And he will turn many of the sons of Israel back to the Lord their God. It is he who will go as a forerunner before Him in the spirit and power of Elijah to turn the hearts of the fathers back to the children, and the disobedient to the attitude of the righteous, so as to make ready a people prepared for the Lord. (Luke 1:13b-17).

Anticipation as to what this child would grow to become ran strong. Even the years which elapsed between John’s birth and the beginning of his public ministry didn’t diminish the peoples’ understanding that God was at work and they would do well to pay attention to “John the baptizer” (Luke 3:15-17).

We see in Scripture that people listened when John spoke. This, too, is important. Christ’s followers would have heard or learned of John’s astounding proclamation about Jesus of Nazareth: “I myself have seen, and have testified that this is the Son of God.” (see John 1:19-34)

Jesus’ followers therefore possessed not only a deeply entrenched respect and reverential fear of God, but believed John’s testimony that Jesus was God’s Son.

Not a son of a god, but the Son of the eternal, only true God—whose name was to be revered above all!

What Jesus Said

Jesus openly spoke of God, His Father. As incomprehensible as this truth was and still is, Christ’s disciples believed it. They witnessed Jesus’ miracles and interactions with others. They sought to listen and understand His teachings. They observed the ways in which Jesus prayed and longed to pattern themselves after Him. In response to His disciple’s request that He teach them how to pray, Jesus began with specific instructions on what to avoid when praying (see Matthew 6:5-8) before instructing:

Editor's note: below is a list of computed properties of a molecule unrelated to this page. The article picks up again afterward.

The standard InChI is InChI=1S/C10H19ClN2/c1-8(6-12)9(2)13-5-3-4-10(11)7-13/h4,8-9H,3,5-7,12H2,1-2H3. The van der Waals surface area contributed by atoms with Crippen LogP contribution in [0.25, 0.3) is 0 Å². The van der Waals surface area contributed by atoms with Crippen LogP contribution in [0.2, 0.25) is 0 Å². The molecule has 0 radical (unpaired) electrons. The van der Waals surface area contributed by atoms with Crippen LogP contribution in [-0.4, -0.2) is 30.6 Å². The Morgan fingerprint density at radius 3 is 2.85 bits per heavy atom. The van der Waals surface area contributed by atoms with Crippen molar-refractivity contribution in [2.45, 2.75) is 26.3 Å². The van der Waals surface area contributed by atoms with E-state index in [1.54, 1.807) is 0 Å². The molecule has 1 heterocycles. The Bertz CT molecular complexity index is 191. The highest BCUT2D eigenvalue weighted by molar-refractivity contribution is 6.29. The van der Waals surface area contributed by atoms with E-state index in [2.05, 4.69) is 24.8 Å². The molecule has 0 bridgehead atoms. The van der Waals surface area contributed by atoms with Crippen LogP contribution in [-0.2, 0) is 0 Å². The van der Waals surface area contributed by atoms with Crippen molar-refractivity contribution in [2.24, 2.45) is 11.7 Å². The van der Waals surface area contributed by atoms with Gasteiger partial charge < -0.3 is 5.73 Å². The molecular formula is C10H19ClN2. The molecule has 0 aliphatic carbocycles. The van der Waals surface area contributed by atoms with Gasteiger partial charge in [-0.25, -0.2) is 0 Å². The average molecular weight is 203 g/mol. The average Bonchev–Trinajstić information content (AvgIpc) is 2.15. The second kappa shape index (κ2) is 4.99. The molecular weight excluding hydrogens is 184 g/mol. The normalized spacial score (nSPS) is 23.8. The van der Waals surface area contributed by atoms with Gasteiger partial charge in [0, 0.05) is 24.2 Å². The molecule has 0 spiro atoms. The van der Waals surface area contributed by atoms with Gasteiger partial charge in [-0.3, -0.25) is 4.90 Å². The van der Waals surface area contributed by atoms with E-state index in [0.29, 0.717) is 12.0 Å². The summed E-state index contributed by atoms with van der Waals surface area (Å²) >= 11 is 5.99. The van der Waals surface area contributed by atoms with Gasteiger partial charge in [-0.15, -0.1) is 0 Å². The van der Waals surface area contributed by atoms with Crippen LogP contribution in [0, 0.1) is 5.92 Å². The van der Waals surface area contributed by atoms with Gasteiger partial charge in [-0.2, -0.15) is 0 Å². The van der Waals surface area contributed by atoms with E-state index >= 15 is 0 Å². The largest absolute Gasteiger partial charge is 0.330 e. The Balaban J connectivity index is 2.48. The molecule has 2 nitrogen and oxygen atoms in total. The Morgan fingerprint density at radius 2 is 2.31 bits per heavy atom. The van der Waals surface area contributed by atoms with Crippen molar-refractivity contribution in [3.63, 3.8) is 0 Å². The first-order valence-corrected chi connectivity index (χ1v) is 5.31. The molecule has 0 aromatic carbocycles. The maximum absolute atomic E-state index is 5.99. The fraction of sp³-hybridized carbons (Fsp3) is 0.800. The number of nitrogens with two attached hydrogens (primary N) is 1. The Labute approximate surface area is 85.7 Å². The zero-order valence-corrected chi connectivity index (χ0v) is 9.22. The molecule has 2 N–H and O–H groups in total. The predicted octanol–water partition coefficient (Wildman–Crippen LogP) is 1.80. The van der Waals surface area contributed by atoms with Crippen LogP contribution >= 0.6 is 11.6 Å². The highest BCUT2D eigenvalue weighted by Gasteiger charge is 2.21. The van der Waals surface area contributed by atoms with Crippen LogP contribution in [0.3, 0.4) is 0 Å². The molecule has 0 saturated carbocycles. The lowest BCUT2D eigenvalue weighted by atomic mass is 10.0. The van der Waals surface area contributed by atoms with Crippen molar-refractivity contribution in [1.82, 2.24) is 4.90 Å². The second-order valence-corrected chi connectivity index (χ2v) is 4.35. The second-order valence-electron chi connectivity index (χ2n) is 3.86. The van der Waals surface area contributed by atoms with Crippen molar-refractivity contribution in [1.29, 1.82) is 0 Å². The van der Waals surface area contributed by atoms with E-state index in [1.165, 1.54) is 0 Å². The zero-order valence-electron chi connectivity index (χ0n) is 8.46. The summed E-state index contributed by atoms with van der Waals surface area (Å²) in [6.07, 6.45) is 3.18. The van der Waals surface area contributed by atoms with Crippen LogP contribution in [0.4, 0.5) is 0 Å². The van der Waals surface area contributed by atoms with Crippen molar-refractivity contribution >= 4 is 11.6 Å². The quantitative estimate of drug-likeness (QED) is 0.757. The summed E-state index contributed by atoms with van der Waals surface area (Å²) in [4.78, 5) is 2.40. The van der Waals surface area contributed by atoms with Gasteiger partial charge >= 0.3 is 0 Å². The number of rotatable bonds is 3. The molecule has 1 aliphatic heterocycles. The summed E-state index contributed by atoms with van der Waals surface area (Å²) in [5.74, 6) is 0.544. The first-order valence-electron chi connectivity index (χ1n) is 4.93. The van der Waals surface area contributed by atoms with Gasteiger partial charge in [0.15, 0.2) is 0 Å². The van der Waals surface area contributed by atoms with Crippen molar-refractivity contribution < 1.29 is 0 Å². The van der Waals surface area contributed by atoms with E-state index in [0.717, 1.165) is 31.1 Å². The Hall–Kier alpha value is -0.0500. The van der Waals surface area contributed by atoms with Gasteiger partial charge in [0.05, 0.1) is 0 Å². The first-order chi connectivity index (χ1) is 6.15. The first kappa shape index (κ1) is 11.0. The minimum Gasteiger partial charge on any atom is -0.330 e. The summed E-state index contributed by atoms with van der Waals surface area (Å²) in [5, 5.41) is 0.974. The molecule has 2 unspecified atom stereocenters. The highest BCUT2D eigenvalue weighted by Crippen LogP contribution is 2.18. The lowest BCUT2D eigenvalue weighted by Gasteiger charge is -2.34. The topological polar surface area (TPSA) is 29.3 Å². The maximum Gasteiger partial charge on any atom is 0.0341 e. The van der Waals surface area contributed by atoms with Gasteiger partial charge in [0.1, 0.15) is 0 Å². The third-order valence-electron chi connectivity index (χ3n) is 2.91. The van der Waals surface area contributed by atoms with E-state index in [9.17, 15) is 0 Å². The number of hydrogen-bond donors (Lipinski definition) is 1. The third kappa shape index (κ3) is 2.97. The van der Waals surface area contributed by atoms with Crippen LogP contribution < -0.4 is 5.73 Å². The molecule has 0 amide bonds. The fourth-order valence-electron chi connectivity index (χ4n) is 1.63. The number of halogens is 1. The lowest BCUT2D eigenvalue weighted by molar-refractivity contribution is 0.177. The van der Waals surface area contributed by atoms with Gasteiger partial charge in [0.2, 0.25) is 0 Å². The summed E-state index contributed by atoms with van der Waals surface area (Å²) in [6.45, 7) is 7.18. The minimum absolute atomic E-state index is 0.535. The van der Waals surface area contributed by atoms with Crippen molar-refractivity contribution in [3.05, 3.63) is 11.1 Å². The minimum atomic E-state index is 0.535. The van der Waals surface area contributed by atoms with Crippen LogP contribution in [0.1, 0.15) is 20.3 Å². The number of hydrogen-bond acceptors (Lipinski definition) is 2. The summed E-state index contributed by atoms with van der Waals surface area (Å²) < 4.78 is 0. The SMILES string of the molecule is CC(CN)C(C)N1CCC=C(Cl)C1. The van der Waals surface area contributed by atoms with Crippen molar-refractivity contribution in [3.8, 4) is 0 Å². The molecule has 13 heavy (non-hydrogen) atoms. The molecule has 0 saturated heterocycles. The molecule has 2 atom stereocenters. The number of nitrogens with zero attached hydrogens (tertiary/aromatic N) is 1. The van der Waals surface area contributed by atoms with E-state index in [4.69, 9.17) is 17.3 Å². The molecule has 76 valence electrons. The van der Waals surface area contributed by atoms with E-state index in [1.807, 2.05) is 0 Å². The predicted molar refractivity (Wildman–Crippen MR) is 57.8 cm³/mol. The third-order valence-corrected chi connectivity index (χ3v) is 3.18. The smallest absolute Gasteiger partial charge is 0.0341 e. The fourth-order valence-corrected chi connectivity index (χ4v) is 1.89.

Pray, then, in this way: “Our Father …”

Never before had mortals heard reference to Almighty God within the context of being their Father. In previous generations, God more than once described Himself as a father to the nation Israel. Christ, however, unexpectedly introduced a personal and intimate “God your Father and you, His son” and “God your Father and you, His daughter” relationship to His followers.

The two-word wonder Jesus spoke to His disciples (then and now) were

Our Father

(Matthew 6:9-13)

If we read this phrase and subconsciously think, “That’s it? That’s the two-word wonder?” we may need another context refresh; namely:

We are all born with a sin nature and repetitively miss the mark of God’s holy standards (Ephesians 2:1-3). In and of ourselves, we should have no expectation of coming before God in prayer or in person (Romans 3:10). Yet God is merciful. He planned from eternity to give humanity a Savior, His Son, who is the way, the truth, and the life (Romans 6:23; John 14:6). Through Jesus Christ, anyone can not only have access to God in prayer, but become an adopted son or daughter to Him; an actual heir with Christ throughout eternity (see Ephesians 1:2-6 and I Peter 1:3-5).